Our transdisciplinary team employs a sequential exploratory mixed-methods study design. We have established a network of more than 150 medical providers across Switzerland, including more than 40 CAM practitioners. For the qualitative component, we conduct interviews with parents, youth, and biomedical and CAM providers and observations of vaccination consultations and school vaccination information sessions. For the quantitative component, a sample of 1350 parents of young children and 722 young adults (15–26 years) and their medical providers respond to questionnaires. We measure vaccine hesitancy with the Parent Attitudes about Childhood Vaccines 15-item survey and review vaccination certificates to assess vaccination status. We administer additional questions based on findings from qualitative research, addressing communication with medical providers, vaccine information sources and perceptions of risk control vis-à-vis vaccine-preventable diseases. The questionnaires capture sociodemographics, political views, religion and spirituality, and moral foundations.
The study was approved by the local ethics committee. The results will be published in peer-reviewed journals and disseminated to healthcare professionals, researchers and the public via conferences and public presentations.
Cerebral palsy (CP) is one of the most common neurodevelopmental disabilities. Yet, most individuals with CP are adults. How individuals with CP fare in terms of health, quality of life (QoL), education, employment and income is largely unknown. Further, little is known about the effects of having a child with CP on the parents. The Nordic countries are known for their strong welfare systems, yet it is unknown to what extent the added burden related to disability is actually compensated for. We will explore how living with CP affects health, QoL, healthcare utilisation, education, labour market outcomes, socioeconomic status and mortality throughout the lifespan of individuals with CP and their parents. We will also investigate if these effects differ between subgroups, within and across the Nordic countries.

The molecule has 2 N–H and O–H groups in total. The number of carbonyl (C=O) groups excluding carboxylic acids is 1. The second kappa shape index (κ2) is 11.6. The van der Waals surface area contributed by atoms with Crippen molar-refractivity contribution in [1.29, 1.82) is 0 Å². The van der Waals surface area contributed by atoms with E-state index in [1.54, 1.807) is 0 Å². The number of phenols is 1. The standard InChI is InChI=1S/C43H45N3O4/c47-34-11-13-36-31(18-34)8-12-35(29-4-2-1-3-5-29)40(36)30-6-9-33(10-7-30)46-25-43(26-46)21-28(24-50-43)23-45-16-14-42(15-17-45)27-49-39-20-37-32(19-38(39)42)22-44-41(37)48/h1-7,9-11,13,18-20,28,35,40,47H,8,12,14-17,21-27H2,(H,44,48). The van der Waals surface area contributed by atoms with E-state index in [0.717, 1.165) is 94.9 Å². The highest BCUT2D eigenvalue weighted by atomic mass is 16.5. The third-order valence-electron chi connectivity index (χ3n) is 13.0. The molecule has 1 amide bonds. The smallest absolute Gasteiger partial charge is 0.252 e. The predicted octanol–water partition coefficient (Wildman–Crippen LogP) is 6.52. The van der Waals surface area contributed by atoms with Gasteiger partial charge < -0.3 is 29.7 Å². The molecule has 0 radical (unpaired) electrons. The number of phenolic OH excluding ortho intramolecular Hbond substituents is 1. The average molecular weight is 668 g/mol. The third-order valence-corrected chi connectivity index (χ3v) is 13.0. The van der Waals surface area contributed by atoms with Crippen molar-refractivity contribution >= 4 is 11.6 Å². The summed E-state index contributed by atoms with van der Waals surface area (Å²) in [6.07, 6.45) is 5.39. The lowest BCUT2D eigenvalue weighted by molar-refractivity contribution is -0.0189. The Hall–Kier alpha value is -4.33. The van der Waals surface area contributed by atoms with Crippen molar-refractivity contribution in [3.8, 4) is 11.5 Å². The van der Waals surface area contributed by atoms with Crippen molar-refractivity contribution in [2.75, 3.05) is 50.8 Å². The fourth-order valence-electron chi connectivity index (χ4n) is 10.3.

CP-North is a multidisciplinary 4-year (1 August 2017 to 31 July 2021) register research project. The research consortium comprises researchers and users from Sweden, Norway, Denmark, Iceland and Finland. Data from CP registries and follow-up programmes, or cohorts of individuals with CP, will be merged with general national registries. All individual studies are structured under three themes: medical outcomes, social and public health outcomes, and health economics. Both case–control and cohort designs will be included depending on the particular research question. Data will be analysed in the individual countries and later merged across nations.
The ethics approval processes in each individual country are followed. Findings will be published (open access) in international peer-reviewed journals in related fields. Updates on CP-North will be published online at http://rdi.arcada.fi/cpnorth/en/
The diagnosis of degenerative cervical myelopathy (DCM) is difficult in numerous patients due to the limited correlation of clinical symptoms, electrophysiology and MRI. This applies especially for early disease stages with mild symptoms or in uncertainty due to comorbidities. Conventional MRI myelopathy signs show a restricted sensitivity to clinical symptoms of at most 60%. It is desirable to select patients for surgical treatment as early as possible before irreversible neurological damage occurs. To improve treatment, a more reliable imaging is necessary. Microdiffusion imaging (MIDI) is an innovative MRI modality to depict tissue alterations within one voxel based on diffusion-weighted imaging (DWI) postprocessing. By separating the affected area into several mesoscopic compartments, pathological changes might be detected more sensitive through this subtle tissue resolution. We hypothesise, that MIDI shows myelopathic alterations more sensitive than conventional MRI and improves the correlation to functional impairment.